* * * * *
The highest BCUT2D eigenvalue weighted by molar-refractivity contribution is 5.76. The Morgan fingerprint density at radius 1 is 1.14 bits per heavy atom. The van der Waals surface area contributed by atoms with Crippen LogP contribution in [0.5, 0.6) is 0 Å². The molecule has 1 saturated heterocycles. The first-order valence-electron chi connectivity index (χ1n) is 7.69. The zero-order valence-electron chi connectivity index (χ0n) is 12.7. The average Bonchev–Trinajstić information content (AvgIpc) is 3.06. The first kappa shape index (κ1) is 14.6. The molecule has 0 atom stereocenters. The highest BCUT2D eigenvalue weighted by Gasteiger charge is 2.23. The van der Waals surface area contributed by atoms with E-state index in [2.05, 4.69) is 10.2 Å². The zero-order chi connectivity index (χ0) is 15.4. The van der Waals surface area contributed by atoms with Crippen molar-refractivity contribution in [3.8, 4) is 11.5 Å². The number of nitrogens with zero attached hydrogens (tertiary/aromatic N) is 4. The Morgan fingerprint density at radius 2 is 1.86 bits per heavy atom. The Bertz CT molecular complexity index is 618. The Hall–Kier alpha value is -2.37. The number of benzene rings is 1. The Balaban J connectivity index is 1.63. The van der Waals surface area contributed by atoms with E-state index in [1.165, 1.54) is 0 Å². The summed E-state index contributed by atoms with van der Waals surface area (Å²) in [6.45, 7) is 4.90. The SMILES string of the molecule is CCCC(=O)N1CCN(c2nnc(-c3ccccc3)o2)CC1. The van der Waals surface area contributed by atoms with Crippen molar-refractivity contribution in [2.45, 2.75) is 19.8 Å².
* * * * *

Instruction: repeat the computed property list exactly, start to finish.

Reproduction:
The highest BCUT2D eigenvalue weighted by molar-refractivity contribution is 5.76. The Morgan fingerprint density at radius 1 is 1.14 bits per heavy atom. The van der Waals surface area contributed by atoms with Crippen LogP contribution in [0.5, 0.6) is 0 Å². The molecule has 1 saturated heterocycles. The first-order valence-electron chi connectivity index (χ1n) is 7.69. The zero-order valence-electron chi connectivity index (χ0n) is 12.7. The average Bonchev–Trinajstić information content (AvgIpc) is 3.06. The first kappa shape index (κ1) is 14.6. The molecule has 0 atom stereocenters. The highest BCUT2D eigenvalue weighted by Gasteiger charge is 2.23. The van der Waals surface area contributed by atoms with E-state index in [2.05, 4.69) is 10.2 Å². The zero-order chi connectivity index (χ0) is 15.4. The van der Waals surface area contributed by atoms with Crippen molar-refractivity contribution in [3.8, 4) is 11.5 Å². The number of nitrogens with zero attached hydrogens (tertiary/aromatic N) is 4. The Morgan fingerprint density at radius 2 is 1.86 bits per heavy atom. The Bertz CT molecular complexity index is 618. The Hall–Kier alpha value is -2.37. The number of benzene rings is 1. The Balaban J connectivity index is 1.63. The van der Waals surface area contributed by atoms with E-state index in [1.165, 1.54) is 0 Å². The summed E-state index contributed by atoms with van der Waals surface area (Å²) in [6.45, 7) is 4.90. The SMILES string of the molecule is CCCC(=O)N1CCN(c2nnc(-c3ccccc3)o2)CC1. The van der Waals surface area contributed by atoms with Crippen molar-refractivity contribution in [2.45, 2.75) is 19.8 Å².